(4) European Union Trademark No. 015887714 registered with effect from October 5, 2016 in International Classes 3, 4, 8, 18, 21, 24, and 35.

The services specified in International Class 35 in the United Kingdom registration are:

“Retailing and wholesaling, including online, in relation to sale of non-medicated body, face and hair care preparations and equipment, candles for lighting, callus rasps, nail files, nail clippers, hot water bottles, toiletry bags, cosmetic purses, mirrors, household utensils, textile goods; provision of an online marketplace for buyers and sellers of goods and services.”

The goods specified in the various classes include a range of soaps, cosmetics, body sprays, lotions, creams and shampoos and Candles for lighting; Perfumed candles, Callus rasps; Nail nippers; Nail clippers; Nail files, Toiletry bags; Cosmetic purses; Make-up bags sold empty, Dishwashing brushes; Dishcloths for washing dishes; Soap dispensers; Hairbrushes; Nail brushes; Brushes; Brushes for personal hygiene; Hairbrushes; Toilet cases; Facial cleansing sponges; Scouring sponges; Body scrubbing puffs; Abrasive sponges for scrubbing the skin; Cleaning rags; Wash cloths; Bath mitts; Face cloths of towelling; Face towels of textile; Face flannels in the form of gloves; Hand towels; Bath sheets; Bath towels; Face cloths; Towels of textile; Hand towels of textile; Dish towels for drying; Dish cloths of textile for drying.

It appears from Annex 4 included in the Response that the Complainant advertises a range of hair and skin care products under the sign “Meraki” from its website.

The disputed domain name was first registered on March 25, 2018. The Respondent has submitted evidence demonstrating he became the registrant at that time.

According to the Response, the Respondent is a supplier of various furniture fittings, furnishings, and decorative household accessories. At the time the Complaint was filed, the disputed domain name resolved to a website appearing to offer for sale metal hardware fittings such as door handles, knobs and handles for draws, and other such items. It appears that in 2018 the Respondent was selling a more eclectic range of goods including clothing as well as some metal products.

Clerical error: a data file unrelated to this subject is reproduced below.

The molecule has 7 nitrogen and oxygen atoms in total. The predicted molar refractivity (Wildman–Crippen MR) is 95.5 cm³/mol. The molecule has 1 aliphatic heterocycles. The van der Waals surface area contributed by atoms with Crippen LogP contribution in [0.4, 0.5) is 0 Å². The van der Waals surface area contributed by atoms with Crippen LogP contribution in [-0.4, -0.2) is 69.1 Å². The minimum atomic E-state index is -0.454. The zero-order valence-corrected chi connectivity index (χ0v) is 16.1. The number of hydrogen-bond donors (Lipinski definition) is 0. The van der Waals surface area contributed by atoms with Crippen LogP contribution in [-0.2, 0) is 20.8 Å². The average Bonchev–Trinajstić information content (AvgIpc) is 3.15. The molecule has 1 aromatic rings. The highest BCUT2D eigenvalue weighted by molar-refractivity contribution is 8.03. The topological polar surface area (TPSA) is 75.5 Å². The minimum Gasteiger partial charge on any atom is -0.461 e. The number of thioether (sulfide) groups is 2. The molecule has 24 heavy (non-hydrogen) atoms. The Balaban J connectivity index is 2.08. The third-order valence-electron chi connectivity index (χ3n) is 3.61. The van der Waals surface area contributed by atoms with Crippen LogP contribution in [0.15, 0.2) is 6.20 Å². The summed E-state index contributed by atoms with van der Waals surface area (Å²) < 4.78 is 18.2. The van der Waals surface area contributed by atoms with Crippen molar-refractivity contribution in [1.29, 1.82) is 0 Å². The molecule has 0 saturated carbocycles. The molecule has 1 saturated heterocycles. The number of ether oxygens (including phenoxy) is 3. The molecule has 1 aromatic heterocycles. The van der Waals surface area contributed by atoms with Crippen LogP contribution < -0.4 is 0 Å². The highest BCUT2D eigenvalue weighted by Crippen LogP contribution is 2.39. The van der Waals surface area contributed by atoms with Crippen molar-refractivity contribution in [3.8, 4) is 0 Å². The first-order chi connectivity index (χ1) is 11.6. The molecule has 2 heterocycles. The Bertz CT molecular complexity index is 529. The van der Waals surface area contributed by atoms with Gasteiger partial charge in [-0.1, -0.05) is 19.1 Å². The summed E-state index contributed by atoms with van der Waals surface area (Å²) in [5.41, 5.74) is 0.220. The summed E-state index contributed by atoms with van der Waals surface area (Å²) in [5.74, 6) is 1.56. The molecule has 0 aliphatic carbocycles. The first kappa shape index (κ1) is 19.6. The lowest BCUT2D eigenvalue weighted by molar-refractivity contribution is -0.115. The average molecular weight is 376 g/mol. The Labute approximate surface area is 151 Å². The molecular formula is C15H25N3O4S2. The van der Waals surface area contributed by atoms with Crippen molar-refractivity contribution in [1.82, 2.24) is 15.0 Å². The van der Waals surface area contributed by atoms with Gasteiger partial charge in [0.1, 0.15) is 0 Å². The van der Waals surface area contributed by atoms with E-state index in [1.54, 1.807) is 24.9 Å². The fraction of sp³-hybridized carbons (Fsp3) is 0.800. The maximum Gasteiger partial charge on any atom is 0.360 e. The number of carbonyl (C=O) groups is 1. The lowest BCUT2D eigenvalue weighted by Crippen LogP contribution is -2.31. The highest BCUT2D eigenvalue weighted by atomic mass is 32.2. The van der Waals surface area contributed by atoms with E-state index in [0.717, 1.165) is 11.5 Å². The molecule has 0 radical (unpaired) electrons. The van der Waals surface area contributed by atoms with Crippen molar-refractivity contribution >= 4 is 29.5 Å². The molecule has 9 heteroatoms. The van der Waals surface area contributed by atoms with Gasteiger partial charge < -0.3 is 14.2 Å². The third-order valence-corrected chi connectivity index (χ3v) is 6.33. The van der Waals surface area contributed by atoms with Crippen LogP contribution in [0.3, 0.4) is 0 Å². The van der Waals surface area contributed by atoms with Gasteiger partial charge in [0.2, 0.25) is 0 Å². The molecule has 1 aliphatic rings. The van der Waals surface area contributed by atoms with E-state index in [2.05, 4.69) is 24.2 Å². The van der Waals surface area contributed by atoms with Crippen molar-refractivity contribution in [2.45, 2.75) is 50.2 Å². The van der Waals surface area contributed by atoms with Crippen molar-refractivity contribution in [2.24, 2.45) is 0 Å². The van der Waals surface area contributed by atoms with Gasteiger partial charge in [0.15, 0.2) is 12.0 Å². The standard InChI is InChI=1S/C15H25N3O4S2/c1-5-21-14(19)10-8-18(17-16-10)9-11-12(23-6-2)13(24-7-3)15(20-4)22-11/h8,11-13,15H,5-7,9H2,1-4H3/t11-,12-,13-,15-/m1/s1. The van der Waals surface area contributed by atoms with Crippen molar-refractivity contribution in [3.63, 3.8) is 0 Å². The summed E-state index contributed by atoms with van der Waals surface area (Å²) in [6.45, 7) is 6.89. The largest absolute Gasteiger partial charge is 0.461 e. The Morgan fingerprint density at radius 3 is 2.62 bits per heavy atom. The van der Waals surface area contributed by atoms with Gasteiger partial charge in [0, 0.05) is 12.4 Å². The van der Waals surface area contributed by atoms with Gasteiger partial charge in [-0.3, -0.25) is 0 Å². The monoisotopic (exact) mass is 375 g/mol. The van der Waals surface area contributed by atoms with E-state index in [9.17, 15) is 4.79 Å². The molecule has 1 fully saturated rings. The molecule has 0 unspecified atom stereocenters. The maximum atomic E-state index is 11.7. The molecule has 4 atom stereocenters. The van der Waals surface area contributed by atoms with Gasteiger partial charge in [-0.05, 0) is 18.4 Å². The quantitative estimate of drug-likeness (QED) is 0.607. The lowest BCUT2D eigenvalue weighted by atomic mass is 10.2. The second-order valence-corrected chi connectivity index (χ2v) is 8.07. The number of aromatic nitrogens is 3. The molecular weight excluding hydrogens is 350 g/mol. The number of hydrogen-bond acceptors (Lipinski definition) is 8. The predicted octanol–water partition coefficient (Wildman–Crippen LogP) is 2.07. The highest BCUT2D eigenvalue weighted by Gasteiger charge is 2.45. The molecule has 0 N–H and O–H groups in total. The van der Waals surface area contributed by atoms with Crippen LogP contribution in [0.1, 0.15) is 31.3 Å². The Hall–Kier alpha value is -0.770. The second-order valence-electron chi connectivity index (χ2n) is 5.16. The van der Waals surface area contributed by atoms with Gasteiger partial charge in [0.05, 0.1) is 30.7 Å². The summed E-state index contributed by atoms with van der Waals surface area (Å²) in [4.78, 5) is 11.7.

On June 14, 2021, the Respondent applied to register MERAKI as a trademark in the United Kingdom. This application was successful and has been registered as United Kingdom Registered Trademark No. UK00003654996 on November 12, 2021. It is registered in respect of:

(a) “Metal hardware; Door hardware (Metal -);Hooks [metal hardware];Hardware of metal, small; Small items of metal hardware; Architectural hardware made of common metals and alloys thereof.” In International Class 6;
b) “Drapery hardware; Drawer slides [furniture hardware]” in International Class 20; and
(c) “Wholesale services in relation to metal hardware; Retail services in relation to metal hardware” In International Class 35.

5. Discussion and Findings

Paragraph 4(a) of the Policy provides that in order to divest the Respondent of the disputed domain name, the Complainant must demonstrate each of the following:

(i) the disputed domain name is identical or confusingly similar to a trademark or service mark in which the Complainant has rights; and
(ii) the Respondent has no rights or legitimate interests in respect of the disputed domain name; and
(iii) the disputed domain name has been registered and is being used in bad faith.

Paragraph 15(a) of the Rules directs the Panel to decide the Complaint on the basis of the statements and documents submitted and in accordance with the Policy, these Rules and any rules and principles of law that it deems applicable.

A. Identical or Confusingly Similar